An accelerating clock is absolutely moving.
Yeah, what he said.
In relativity, the concept of "absolute motion" doesn't exist, so it is meaningless to say that something is "absolutely moving".
That statement is not exactly incorrect, but it is unclear enough to be interpreted in several different ways, some of which are incorrect.
Proper acceleration is absolute (in the sense that that the word is being used in this thread), coordinate acceleration is not, and there exists no inertial frame in which an object undergoing proper acceleration can be more than momentarily at rest.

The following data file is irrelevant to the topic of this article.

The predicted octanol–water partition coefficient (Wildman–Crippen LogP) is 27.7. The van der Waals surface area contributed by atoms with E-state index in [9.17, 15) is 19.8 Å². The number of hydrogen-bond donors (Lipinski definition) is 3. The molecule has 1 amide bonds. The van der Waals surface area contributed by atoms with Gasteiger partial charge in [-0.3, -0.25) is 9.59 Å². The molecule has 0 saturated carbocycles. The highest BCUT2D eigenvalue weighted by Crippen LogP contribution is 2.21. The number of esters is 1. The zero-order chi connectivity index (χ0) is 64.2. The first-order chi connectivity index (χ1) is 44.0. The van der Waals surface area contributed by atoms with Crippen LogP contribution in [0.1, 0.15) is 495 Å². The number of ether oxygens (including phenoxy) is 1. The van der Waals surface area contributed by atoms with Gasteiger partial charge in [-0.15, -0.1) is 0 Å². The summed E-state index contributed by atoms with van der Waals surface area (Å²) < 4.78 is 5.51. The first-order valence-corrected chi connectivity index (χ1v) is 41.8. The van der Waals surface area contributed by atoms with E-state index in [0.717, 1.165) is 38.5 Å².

I'm swinging a rock around on a string, so either the whole universe is spinning, or my rock is moving.
Yes. And according to GR, both viewpoints are valid.
At any given instant, it may be taken to be moving or not as one pleases. There is no inertial frame in which it is continuously at rest. But that's not the same thing as saying that it is always moving.
About the OP, I got a shortcut answer.
Let's get practical! The speed of light one way is impossible to measure, and the OP assumes that it is. In real life, we will never have to solve that kind of problem, because we will never face it, so it is no use to study it.
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